By Will Butak
Online classes have been the norm for about a year now; however, as vaccination rates increase and reasons to not meet in-person for classes decrease, one must wonder if online class availability will dissipate, or if it will continue being an option for classes at SNC. On one side, online learning allows students to have access to classes from anywhere, but others may argue that these classes are disrupting the culture that SNC is known for, taking away the in-person contact with professors that have a reputation for getting to know their students. In order to capture the arguments of both sides, I reached out to the two groups of people affected most by online classes — students and professors — to better understand their opinions on the matter.
Many argue that online class availability should remain an option, as it provides more access to students who may not be able to attend class that day. Nate Makuck ‘23 states, “I think the hybrid offers a very good sense of convenience because it’s normally in person but you have the online option, it allows for more flexibility.” Instead of moving from solely online classes, an argument can be made that a compromise is possible. With a similar message, Emma Merrill ‘23 says, “Online classes allow students to stay up to date on class material even when they are unable to attend class in person. On the other hand, I think having an online portion can also be a hindrance to academic performance for many students.” Moving classes from online-only to a hybrid-style can allow students and professors flexibility in where class takes place. Agreeing with this argument, Luke Johnson ‘21 stated that ideally, he would prefer an in-person class, but can see some benefits to online classes. He says, “There have been a few instances where myself and other students I know need to travel home or cannot make it to class if they are not feeling well, and it’s nice to know that you can still attend class without being there physically. In these situations, having online class is very convenient.” Online class availability makes class more accessible for students, regardless of their situation. There are benefits of online options to courses.
It can also be argued that a hybrid-style class can be difficult for professors to operate, as it would be difficult to achieve the intended nature of the classroom if half the class if present and half of the class is on a Zoom call. Dr. John Holder (Philosophy) states, “From a faculty perspective, I do not develop a high level of rapport with students when I cannot interact with them in person—this has implications for the quality of instruction in a philosophy class where students are asked to think about such things as personal beliefs and values.” At a small school like St. Norbert College, we are known for the connections formed between students and their professors, and Dr. Holder argues that this connection cannot be made if there is not face-to-face interaction. Similarly, Dr. Jamie Lynch (Sociology) brings up the fact that St. Norbert College is known for its personal interactions between students and professors. He says, “We have put a lot of work into making the in-class experience good, so at an institution like ours, there is little benefit for having online-only classes.” Dr. Andrew O’Connor (Theology) agrees with this point, saying, “I think that online hybrid/classes are convenient adaptations when needed—such as during the COVID-19 pandemic—but I think that students and faculty as a whole prefer in-person classes and they will likely remain the norm.” Though a good substitution to continue education during the pandemic, it seems that a strong argument is made regarding the quality of education and connection between students that comes with in-person classes. If St. Norbert College moves away from traditional, in-person classes, the communio that we strive for each and every year will not be as present as it would be with in-person classes.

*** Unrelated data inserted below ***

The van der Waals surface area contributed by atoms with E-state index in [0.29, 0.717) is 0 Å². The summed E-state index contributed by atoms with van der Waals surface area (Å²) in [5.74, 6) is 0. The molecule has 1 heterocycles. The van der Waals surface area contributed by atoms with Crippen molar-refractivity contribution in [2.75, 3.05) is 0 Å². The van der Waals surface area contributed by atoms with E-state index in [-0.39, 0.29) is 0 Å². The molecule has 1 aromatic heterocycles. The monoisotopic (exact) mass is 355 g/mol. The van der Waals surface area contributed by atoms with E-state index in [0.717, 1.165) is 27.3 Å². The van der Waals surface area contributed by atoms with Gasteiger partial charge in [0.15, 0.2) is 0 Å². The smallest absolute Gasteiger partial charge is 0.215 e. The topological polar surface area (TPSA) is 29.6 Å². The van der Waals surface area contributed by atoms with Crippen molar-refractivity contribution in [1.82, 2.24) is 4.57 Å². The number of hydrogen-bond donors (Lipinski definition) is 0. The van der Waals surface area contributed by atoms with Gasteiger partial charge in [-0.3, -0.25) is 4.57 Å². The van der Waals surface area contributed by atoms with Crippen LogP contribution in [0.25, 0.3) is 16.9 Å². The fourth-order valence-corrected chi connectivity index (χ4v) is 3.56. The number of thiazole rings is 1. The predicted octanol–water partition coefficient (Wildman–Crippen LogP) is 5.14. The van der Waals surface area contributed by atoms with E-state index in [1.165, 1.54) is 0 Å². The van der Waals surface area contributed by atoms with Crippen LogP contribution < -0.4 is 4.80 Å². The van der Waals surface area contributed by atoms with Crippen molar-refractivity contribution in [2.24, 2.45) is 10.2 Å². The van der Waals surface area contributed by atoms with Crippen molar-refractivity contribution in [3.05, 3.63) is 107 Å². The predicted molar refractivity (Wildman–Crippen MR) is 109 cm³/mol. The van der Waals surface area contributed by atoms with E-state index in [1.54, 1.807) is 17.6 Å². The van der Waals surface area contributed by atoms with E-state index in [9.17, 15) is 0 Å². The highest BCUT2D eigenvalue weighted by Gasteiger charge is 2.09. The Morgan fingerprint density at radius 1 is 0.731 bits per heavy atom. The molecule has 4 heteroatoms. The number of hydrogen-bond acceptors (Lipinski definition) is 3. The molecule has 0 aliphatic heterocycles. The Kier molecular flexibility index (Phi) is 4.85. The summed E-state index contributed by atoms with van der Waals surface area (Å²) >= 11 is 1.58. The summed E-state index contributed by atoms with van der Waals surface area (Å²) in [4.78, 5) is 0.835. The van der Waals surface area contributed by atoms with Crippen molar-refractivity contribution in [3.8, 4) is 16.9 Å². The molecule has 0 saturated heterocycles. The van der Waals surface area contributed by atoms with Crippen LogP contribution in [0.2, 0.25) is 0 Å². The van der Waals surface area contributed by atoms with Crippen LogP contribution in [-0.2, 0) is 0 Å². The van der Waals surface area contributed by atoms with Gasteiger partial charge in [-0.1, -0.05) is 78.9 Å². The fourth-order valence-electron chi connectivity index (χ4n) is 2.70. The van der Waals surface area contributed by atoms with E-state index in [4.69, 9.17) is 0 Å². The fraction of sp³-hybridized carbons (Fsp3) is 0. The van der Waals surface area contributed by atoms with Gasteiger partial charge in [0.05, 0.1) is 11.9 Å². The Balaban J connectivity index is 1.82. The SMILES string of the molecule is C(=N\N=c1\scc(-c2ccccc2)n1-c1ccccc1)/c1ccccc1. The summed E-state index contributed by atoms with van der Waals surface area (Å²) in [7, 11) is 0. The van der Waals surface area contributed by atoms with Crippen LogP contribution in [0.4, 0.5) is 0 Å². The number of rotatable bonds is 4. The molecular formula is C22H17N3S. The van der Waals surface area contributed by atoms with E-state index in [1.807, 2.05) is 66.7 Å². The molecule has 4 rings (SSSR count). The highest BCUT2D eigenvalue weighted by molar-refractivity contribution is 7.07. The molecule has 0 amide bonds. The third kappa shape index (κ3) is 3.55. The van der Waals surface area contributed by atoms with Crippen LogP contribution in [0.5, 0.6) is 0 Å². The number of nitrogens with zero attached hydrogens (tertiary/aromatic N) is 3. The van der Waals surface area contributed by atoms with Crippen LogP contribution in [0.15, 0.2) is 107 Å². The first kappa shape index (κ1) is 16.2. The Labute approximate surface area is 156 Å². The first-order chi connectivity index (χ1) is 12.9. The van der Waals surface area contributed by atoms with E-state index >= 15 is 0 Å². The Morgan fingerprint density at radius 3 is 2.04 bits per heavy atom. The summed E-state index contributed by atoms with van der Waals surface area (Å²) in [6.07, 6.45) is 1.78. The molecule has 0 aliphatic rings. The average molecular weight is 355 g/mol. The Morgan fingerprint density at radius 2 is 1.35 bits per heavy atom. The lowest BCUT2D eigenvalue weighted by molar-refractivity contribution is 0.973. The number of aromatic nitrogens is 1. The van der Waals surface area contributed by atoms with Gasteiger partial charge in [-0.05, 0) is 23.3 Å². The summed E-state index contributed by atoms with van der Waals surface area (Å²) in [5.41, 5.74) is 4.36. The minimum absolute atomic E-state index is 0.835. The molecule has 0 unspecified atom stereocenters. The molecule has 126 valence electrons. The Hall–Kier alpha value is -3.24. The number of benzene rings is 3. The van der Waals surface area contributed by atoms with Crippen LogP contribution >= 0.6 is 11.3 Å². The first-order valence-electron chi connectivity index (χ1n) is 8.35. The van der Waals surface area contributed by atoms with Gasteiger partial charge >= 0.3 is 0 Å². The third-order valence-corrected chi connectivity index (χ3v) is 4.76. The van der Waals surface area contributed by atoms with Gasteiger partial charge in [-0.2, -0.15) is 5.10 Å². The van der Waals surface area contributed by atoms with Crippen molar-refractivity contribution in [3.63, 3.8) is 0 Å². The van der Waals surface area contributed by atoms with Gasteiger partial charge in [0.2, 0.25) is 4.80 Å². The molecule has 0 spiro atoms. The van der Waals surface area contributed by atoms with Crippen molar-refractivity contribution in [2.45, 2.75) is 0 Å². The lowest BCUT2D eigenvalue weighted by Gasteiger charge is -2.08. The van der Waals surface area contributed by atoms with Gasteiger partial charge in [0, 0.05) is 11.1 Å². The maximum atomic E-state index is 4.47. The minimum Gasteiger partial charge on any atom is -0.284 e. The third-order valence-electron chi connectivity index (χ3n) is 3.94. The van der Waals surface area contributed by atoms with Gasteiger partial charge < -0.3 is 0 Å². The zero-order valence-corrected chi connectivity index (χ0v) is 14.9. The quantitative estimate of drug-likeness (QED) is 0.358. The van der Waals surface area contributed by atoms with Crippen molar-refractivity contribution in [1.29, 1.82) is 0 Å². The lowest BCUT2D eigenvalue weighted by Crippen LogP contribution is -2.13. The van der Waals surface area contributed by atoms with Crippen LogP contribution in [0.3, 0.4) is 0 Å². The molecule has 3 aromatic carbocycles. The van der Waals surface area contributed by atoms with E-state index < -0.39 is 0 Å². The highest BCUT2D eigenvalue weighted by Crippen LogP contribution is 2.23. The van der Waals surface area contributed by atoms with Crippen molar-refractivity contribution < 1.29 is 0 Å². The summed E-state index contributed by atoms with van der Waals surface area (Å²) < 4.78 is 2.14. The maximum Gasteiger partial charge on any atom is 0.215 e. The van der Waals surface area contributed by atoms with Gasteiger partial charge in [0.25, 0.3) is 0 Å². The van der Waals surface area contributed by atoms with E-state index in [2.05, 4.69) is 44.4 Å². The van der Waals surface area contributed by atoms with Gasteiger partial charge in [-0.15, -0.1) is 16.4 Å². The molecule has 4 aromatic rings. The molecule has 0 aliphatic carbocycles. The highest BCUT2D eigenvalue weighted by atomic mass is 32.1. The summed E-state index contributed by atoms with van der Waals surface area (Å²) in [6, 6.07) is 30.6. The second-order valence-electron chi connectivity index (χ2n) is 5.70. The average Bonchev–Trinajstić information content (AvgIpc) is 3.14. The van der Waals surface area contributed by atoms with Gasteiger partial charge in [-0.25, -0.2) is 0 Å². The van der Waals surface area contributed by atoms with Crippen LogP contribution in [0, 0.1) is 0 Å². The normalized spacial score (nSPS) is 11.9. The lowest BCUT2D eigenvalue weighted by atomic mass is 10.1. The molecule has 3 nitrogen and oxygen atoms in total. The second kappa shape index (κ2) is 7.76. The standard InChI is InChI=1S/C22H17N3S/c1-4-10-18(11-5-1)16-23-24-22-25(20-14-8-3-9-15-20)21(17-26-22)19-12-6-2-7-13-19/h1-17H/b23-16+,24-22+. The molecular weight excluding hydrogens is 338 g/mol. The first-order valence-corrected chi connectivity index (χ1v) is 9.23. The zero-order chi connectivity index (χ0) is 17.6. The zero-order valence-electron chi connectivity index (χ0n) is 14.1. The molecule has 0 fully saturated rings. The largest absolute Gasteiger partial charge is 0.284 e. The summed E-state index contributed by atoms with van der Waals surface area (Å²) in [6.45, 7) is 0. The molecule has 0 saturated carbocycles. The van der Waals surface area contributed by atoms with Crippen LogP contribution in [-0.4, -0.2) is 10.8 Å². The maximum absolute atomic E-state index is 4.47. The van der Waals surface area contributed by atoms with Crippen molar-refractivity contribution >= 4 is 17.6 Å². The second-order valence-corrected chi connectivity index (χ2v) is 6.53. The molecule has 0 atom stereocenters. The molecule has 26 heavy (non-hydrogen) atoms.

An argument can also be made that students having access to all recorded lectures can lead to unaccountability in keeping up with the information. Rather than even attending over a Zoom call, students could potentially not join class at all and resort to watching the lectures on their own time. Dr. Jon Russel (Chemistry) posits, “Recording lectures if individuals must be away is reasonable, but it should not be standard operating procedure.” If a student does not attend class at all, it can be argued that they will not acquire information like they would if they were present synchronously, where they are able to interact with the material and ask questions.
There are a range of opinions about whether or not SNC should offer online classes. On one side, you gain convenience and ease of access, whereas on the other side, we could lose a portion of the very thing that St. Norbert College is known for: community. Moving forward, these are the two aspects of student life that will need to be weighed in order to make a final decision about the format in which classes will be held. Although there is no way to tell right now what the future looks like in terms of class delivery methods, there is one thing that will remain true: the SNC students and staff will do everything in its power to give each and every student a sense of community and belonging, whether that is in-person, or through a computer screen.